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Raffique Shah


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Resign - if you can't control crime

September 11, 2005
By Raffique Shah

TWO weeks ago I drew to the attention of those in authority-Prime Minister Patrick Manning, National Security Minister Martin Joseph and Police Commissioner Trevor Paul-incidents of crime that I knew about personally, in which the police acted more brutally towards the victims than the bandits. Today, I am again forced to return to the scene of the crime. Not that I expect anything to be done about those who were culpable. But when one sees the country sinking in a sewer of crime from which we seem incapable of extricating ourselves, one needs to talk out, even if it means blowing in the wind.

Mr Manning sits smugly at most of his public appearances, proud of his Vision 2020, and regaling us with a string of prestige projects that his government is embarking upon. I think the sheer size of these projects-a billion-dollar Waterfront project, an $850 million Sports Complex at Tarouba, a $60 billion bring-back-the-rail initiative, spanking new housing in East Port of Spain, and his latest gig, the flattening-and-building-back of Laventille-betrays the trappings of a leader stuck in the port-colonial mode. Look back in history, into the immediate aftermath of independence, and you'd see so many forerunners to Manning, all of whom failed their people, and most of whom came to ignominious, if not fatal, ends.

There is a deep anger among the people, and here I talk PNM people, UNC people, none-of-the-above people, that the Government neither sees the real problems in the society, nor do they care about the plight of the citizens. I had planned, in the run-up to the Budget, to focus on the fate of our senior citizens. It pains me when I see how these people, many of whom have given their sweat and blood to enable us to reach where we are today economically, living like castaways in their own country. Worse for them they listen to the politicians speak in billion-dollar-language, something they cannot comprehend.

But in the circumstances in which we find ourselves, these pitiful souls may find it easier for them to hasten towards the hereafter. Imagine the families of victims of kidnappings having to beg-yes, Mr Manning, beg-the mental-dregs of the society for the return of their loved ones. Think, Mr Joseph, of your mother having to plead with bandits who could well be her grandchildren, beg for mercy as they beat and rob her. Consider, Mr Paul, the fate law-abiding citizens who, having been violated by these scumbags, have to face further humiliation at the hands of your junior officers.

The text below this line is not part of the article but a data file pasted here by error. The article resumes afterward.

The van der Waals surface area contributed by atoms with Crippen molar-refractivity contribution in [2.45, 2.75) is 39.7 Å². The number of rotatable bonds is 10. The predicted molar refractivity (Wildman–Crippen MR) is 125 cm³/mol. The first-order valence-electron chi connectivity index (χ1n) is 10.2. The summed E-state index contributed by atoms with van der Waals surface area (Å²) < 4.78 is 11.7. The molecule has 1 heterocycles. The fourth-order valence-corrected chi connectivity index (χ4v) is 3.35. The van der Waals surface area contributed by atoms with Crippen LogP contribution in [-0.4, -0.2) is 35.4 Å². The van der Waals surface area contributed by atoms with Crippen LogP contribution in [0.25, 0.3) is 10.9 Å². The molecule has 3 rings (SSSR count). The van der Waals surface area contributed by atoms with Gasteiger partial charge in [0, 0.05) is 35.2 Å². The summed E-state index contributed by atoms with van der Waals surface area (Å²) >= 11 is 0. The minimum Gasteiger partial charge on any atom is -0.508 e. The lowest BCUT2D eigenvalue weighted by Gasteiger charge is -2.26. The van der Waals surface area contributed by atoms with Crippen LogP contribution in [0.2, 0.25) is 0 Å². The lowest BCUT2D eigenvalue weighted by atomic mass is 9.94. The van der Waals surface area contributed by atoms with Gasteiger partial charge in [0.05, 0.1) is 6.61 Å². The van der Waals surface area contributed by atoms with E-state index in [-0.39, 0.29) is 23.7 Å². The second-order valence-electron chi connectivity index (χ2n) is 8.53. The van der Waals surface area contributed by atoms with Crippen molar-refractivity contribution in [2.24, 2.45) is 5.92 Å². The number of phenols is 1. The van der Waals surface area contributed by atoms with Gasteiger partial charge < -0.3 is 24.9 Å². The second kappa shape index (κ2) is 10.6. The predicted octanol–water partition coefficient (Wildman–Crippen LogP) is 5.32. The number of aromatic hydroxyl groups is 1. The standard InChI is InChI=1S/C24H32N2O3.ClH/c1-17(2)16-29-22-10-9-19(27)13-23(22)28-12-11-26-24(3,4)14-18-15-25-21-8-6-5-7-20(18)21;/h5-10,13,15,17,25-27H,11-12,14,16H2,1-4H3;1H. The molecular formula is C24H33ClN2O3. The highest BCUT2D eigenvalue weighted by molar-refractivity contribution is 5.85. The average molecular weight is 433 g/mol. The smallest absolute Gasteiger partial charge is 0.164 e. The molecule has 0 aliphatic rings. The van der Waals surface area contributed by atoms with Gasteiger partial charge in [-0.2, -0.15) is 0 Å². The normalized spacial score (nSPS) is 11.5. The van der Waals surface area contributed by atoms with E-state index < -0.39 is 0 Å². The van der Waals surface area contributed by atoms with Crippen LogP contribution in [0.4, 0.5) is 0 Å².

It boggles the mind that some four years after criminals seem to have taken full control of the country, the police and the politicians cannot come up with solutions. If I were in office, I would resign. And here I mean the entire Government, since Cabinet has collective responsibility for good governance to the country. The police hierarchy should resign since they cannot control their charges, many of whom are in collusion with the criminals. As for Brigadier Peter Joseph's highly-vaunted Anti-Crime Task Force, it seems to exist more in name than in fame.

I shall mention a few incidents that should shed more shame on the police. Imagine, even as hundreds of citizens are staring down the muzzles of guns and being relieved of their valuables, some policemen find nothing else to do but to chase a "piper" into the waterfront in San Fernando. Cocaine addicts are easy targets for anyone, and I am disappointed that magistrates, when policemen turn up with such cases before them, do not send the arresting officers to be "piped" instead of jailing a hapless "piper". Then undercover cops enter a whore house, take in the carnal offerings, then proceed to arrest everyone, jamettes, pimps, the lot. Could these officers not spend their valuable time staking out known bandits, and catching them in the act? Oh, I can go on and on, but to what end?

I am told (I do have my sources) that the soldiers who work with the police have gathered much intelligence on who the bandits and gangsters are in the several "killing fields" that have sprung up, and elsewhere. But they have also been told not to act. Who gave those orders? Mr Manning, just who are protecting the criminals, allowing them to feast on the population you swore to protect and serve? When a people have reached the limits of their endurance of misgovernment, when State institutions virtually disintegrate, people take the law into their own hands.

Be warned, Prime Minister. This country is perilously close to an upheaval that will make the events of July 1990 look like a tea party. And no amount of money will save those who have brought us to this sorry pass. Act now, act decisively, or face the consequences that are sure to follow.